The money raised through the corporate-sponsorship program has helped improve the Grapevine-Colleyville school newspaper and paid for updated computer software and advanced teacher training. Most of it has gone toward improving the curriculum, says Louise Henry, director of school and community relations for the district.
She defends the district's program, saying this at least gives them control over advertising. Other areas are seeing ads creep into their schools on book covers, telephone booths, corporate-sponsored learning materials, radio programs played in the halls, or cable channels watched in the classrooms, but in these cases, the district doesn't profit, and the ads can become an in-class distraction. At Grapevine-Colleyville, the school administrators can determine where the signs will go and make sure they stay only in gyms and buses and outside of the classroom, she says. The district has also established guidelines for the distribution of fliers and other advertising materials: They must be designed for instructional use by teachers or students, and the primary focus must be instructing, not simply advertising.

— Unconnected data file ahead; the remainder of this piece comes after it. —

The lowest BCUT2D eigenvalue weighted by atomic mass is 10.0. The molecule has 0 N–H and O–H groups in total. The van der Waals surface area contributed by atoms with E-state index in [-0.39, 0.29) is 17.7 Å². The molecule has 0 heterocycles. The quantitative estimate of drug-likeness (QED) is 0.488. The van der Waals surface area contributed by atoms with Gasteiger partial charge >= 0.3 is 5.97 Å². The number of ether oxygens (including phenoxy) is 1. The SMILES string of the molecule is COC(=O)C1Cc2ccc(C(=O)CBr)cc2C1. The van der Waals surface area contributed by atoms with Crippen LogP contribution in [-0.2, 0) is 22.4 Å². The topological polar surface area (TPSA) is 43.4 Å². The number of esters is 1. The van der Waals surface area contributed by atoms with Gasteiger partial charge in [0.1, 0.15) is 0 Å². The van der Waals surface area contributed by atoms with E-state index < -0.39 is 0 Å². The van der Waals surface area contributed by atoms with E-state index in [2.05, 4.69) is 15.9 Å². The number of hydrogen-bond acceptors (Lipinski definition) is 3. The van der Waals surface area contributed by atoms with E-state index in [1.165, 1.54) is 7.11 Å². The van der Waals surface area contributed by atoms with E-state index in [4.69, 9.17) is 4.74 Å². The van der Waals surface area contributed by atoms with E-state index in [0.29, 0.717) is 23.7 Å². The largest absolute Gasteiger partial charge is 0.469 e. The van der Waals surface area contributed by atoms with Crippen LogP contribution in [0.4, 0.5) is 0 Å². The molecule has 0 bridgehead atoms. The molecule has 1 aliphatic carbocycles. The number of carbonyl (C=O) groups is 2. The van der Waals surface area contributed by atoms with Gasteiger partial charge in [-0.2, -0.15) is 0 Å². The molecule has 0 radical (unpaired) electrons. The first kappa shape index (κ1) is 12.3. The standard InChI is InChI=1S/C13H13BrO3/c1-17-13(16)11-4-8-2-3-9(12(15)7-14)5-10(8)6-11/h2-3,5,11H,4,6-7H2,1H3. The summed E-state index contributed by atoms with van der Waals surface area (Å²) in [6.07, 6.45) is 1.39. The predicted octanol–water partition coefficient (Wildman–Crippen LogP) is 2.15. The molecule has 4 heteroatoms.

It's a good try, but the truth, according to "Captive Kids: A Report on Commercial Pressures on Kids at School," put out by Consumer Union, publishers of Consumer Report, is that few corporate-sponsored materials make the grade as educationally sound and bias-free sources of information. Take Campbell Soup Company's Prego Thickness Experiment. It presumes to "help your kids become aware of the many situations in which scientific thinking plays a part" by asking them to prove that its sauce is thicker than that of its competitor, Ragu. Or look at Mars' "100% Smart Energy To Go" kit, which is supposed to "help students make the connection between food and fitness" by listing candy as one of the foods to be relied on for energy, or Kellogg's "Eat to the Beat" package, which teaches a lesson on label reading with the "sucrose and other sugars" line cut out of the graphic, and names Kellogg's Rice Krispies Treats as a snack to choose more often.